Mobile ransomware targets Canadian porn viewers

Canadian malware victims no longer have to put up with fake FBI notices telling them that they've been caught trying to download illegal content and now have to pay a fine.

The latest variety of the Koler Android ransomware has been localized, and is smart enough to show Canadians a warning message purporting to be from the Royal Canadian Mounted Police, according to a report by mobile security company Appthority.

"This is the first one that we've seen specifically targeting Canadian citizens," said Domingo Guerra, Appthority's president and founder.

According to the company, the criminals either set up dummy or clone websites pretending to offer pornography, or put up ads on smaller, niche pornography sites.

After users arrive, they are tricked into thinking that they are downloading a video viewer for their mobile device, but are actually installing malware specific to the region they are from.

The criminals then tell the users that their phones are locked until they pay a fine, or threaten to tell all their contacts that they have been viewing porn.

"This plays not just on the security aspect, but the shame of being caught," said Guerra.

Because of the potential embarrassment, users are reluctant to go to the authorities -- or to company IT departments -- if they have been infected.

Senior corporate executives are particularly vulnerable, said Guerra.

The criminals typically demand payment in the form of gift cards, something that legitimate law enforcement agencies would never do.

That does make users suspicious, Guerra said. "But they're embarrassed because it's a pornography site, so they don't want to tell anyone."

[ Ransomware: Pay it or fight it? ]

The fines started out at around $100, but have recently grown to around $500, he said.

Meanwhile, the criminals themselves are actually not telling the truth about the phone being locked, or about being able to send emails or text messages to the user's contact list.

"Most of the time there is a way to unlock it without paying the ransom," he said. "You boot the phone in safe mode, delete the app, then reset the phone."

And the malware does not actually have the capability to send out messages, he added.

The malware might also say that files have been encrypted.

"They claim to do that, but they actually don't," Guerra said. "It was just a trick."

He suggests that enterprises address the issue by educating employees about only downloading apps from the official app stores -- and where to turn for help if something does happen.

But part of the problem is that Google has been cleaning up its app store.

"Google Play doesn't allow adult content or pornography," he said. "So folks have to go to third-party sites. It's a part of the market that's not being addressed by Google."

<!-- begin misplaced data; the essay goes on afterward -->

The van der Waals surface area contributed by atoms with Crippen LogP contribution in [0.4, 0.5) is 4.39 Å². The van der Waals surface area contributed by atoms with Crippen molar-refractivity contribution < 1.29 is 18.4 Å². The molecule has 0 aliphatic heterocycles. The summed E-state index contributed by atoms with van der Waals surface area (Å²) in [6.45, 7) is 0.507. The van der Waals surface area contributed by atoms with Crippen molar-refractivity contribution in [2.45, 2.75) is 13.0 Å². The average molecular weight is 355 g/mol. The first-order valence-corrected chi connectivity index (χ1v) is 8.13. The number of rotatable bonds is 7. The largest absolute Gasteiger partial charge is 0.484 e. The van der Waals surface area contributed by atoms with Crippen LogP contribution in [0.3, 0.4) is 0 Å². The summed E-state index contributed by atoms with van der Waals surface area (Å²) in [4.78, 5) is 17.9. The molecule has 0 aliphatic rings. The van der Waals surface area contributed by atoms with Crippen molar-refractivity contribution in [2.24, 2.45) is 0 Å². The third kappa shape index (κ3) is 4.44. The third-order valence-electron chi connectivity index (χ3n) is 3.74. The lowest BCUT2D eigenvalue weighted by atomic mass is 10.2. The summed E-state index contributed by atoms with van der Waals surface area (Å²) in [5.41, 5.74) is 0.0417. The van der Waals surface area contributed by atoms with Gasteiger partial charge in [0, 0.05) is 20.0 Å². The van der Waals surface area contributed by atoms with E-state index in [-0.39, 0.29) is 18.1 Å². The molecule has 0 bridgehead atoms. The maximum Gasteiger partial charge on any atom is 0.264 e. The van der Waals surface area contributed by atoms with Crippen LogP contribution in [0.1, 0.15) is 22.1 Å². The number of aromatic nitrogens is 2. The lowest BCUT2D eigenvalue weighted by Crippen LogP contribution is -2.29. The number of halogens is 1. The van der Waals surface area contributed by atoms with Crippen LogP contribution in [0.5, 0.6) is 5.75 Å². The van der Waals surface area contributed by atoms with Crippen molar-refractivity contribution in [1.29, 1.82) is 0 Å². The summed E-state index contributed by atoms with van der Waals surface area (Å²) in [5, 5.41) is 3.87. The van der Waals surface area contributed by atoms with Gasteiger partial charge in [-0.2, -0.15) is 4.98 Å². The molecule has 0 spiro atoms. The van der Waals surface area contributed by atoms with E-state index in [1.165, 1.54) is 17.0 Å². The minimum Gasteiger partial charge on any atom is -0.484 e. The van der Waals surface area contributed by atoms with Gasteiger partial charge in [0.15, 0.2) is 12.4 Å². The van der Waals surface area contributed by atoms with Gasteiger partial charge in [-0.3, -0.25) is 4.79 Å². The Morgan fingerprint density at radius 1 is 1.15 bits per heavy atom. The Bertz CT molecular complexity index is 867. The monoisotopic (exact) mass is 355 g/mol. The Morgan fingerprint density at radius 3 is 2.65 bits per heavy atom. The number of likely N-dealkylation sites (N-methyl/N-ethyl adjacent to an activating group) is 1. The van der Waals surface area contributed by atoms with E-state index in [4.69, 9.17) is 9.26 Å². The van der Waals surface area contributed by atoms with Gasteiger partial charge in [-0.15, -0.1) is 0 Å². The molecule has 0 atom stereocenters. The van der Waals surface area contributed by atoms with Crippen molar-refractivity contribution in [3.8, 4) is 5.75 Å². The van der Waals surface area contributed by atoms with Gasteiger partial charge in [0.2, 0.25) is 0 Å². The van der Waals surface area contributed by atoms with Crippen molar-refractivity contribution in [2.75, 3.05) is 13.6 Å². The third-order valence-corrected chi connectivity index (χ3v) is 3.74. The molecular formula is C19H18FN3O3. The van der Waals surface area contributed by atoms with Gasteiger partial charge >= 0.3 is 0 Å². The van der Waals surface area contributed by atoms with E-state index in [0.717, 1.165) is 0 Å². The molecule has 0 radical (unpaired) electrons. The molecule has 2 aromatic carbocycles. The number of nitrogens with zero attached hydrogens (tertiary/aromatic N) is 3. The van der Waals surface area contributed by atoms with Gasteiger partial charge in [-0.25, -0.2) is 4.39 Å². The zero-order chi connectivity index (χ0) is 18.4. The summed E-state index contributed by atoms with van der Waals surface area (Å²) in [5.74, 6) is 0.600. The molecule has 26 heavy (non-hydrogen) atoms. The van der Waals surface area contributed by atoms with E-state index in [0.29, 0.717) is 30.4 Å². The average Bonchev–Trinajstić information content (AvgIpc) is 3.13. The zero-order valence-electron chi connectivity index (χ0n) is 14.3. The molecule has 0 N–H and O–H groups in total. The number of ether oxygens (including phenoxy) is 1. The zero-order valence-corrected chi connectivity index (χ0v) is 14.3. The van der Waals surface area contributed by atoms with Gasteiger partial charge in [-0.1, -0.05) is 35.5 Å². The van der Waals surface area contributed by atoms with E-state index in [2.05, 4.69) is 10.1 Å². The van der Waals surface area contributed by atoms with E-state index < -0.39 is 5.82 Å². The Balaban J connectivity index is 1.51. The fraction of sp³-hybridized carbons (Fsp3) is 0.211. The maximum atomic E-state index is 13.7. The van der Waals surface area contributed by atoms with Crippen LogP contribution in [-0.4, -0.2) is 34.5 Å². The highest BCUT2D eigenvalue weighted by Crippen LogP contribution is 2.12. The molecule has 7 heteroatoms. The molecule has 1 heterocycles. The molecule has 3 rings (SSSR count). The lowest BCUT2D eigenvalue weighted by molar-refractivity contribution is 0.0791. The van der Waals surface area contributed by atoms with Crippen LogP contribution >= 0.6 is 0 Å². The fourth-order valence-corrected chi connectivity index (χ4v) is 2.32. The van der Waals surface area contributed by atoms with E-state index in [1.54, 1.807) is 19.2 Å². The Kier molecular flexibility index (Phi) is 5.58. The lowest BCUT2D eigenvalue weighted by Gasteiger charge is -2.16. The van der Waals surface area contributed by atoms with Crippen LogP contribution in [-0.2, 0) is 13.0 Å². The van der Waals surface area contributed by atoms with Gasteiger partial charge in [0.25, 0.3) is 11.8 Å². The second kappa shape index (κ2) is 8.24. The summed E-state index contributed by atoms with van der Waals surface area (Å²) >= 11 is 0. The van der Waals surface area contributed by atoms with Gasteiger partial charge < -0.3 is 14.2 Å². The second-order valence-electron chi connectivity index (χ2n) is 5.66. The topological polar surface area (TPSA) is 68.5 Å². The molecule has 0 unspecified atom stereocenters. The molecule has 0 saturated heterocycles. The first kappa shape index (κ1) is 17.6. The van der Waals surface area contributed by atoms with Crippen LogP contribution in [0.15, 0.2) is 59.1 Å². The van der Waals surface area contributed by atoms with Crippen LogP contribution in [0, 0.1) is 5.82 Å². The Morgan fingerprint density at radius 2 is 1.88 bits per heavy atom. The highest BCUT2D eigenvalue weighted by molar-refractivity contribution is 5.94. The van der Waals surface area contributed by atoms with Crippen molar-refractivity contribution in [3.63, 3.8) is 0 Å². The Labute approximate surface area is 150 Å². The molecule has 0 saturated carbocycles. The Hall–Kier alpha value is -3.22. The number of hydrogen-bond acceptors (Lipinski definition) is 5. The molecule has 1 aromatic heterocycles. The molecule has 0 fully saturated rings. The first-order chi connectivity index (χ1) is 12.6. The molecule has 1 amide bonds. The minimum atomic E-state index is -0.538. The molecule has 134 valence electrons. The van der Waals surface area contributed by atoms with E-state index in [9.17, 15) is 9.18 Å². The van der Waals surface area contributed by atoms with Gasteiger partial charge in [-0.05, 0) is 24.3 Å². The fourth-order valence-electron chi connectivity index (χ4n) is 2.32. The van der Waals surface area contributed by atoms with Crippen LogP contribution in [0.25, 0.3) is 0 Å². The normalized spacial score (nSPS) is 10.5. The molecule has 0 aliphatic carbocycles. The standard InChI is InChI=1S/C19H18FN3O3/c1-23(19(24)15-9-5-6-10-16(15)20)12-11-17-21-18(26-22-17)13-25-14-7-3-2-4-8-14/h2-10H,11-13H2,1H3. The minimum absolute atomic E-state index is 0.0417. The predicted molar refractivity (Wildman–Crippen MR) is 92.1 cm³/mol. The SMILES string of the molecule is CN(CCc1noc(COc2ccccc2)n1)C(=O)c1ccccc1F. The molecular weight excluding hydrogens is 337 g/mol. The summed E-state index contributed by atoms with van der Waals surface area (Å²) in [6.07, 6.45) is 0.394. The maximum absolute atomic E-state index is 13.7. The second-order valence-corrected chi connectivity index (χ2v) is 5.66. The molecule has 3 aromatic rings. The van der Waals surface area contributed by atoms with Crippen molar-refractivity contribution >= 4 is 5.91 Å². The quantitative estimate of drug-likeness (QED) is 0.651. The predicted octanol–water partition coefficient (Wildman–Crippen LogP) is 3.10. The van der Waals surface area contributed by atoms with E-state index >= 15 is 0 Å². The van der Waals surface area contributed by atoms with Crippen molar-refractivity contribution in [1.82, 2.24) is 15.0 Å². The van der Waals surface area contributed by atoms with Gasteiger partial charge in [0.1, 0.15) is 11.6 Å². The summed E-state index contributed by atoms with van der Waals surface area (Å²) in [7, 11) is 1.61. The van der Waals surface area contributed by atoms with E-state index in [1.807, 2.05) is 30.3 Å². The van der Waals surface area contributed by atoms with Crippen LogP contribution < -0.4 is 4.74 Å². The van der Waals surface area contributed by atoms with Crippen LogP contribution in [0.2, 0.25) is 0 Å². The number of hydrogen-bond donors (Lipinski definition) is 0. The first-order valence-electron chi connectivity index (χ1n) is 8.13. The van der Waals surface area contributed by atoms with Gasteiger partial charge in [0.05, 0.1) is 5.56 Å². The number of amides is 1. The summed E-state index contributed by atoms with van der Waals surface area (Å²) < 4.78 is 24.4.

Join the CSO newsletter!

Error: Please check your email address.

Tags securitymobile securitybecaAppthorityRoyal Canadian Mounted Policefbi

More about FBIGoogle

Show Comments

Featured Whitepapers

Editor's Recommendations

Solution Centres

Stories by Maria Korolov

Latest Videos

  • 150x50

    CSO Webinar: The Human Factor - Your people are your biggest security weakness

    ​Speakers: David Lacey, Researcher and former CISO Royal Mail David Turner - Global Risk Management Expert Mark Guntrip - Group Manager, Email Protection, Proofpoint

    Play Video

  • 150x50

    CSO Webinar: Current ransomware defences are failing – but machine learning can drive a more proactive solution

    Speakers • Ty Miller, Director, Threat Intelligence • Mark Gregory, Leader, Network Engineering Research Group, RMIT • Jeff Lanza, Retired FBI Agent (USA) • Andy Solterbeck, VP Asia Pacific, Cylance • David Braue, CSO MC/Moderator What to expect: ​Hear from industry experts on the local and global ransomware threat landscape. Explore a new approach to dealing with ransomware using machine-learning techniques and by thinking about the problem in a fundamentally different way. Apply techniques for gathering insight into ransomware behaviour and find out what elements must go into a truly effective ransomware defence. Get a first-hand look at how ransomware actually works in practice, and how machine-learning techniques can pick up on its activities long before your employees do.

    Play Video

  • 150x50

    CSO Webinar: Get real about metadata to avoid a false sense of security

    Speakers: • Anthony Caruana – CSO MC and moderator • Ian Farquhar, Worldwide Virtual Security Team Lead, Gigamon • John Lindsay, Former CTO, iiNet • Skeeve Stevens, Futurist, Future Sumo • David Vaile - Vice chair of APF, Co-Convenor of the Cyberspace Law And Policy Community, UNSW Law Faculty This webinar covers: - A 101 on metadata - what it is and how to use it - Insight into a typical attack, what happens and what we would find when looking into the metadata - How to collect metadata, use this to detect attacks and get greater insight into how you can use this to protect your organisation - Learn how much raw data and metadata to retain and how long for - Get a reality check on how you're using your metadata and if this is enough to secure your organisation

    Play Video

  • 150x50

    CSO Webinar: How banking trojans work and how you can stop them

    CSO Webinar: How banking trojans work and how you can stop them Featuring: • John Baird, Director of Global Technology Production, Deutsche Bank • Samantha Macleod, GM Cyber Security, ME Bank • Sherrod DeGrippo, Director of Emerging Threats, Proofpoint (USA)

    Play Video

  • 150x50

    IDG Live Webinar:The right collaboration strategy will help your business take flight

    Speakers - Mike Harris, Engineering Services Manager, Jetstar - Christopher Johnson, IT Director APAC, 20th Century Fox - Brent Maxwell, Director of Information Systems, THE ICONIC - IDG MC/Moderator Anthony Caruana

    Play Video

More videos

Blog Posts

Market Place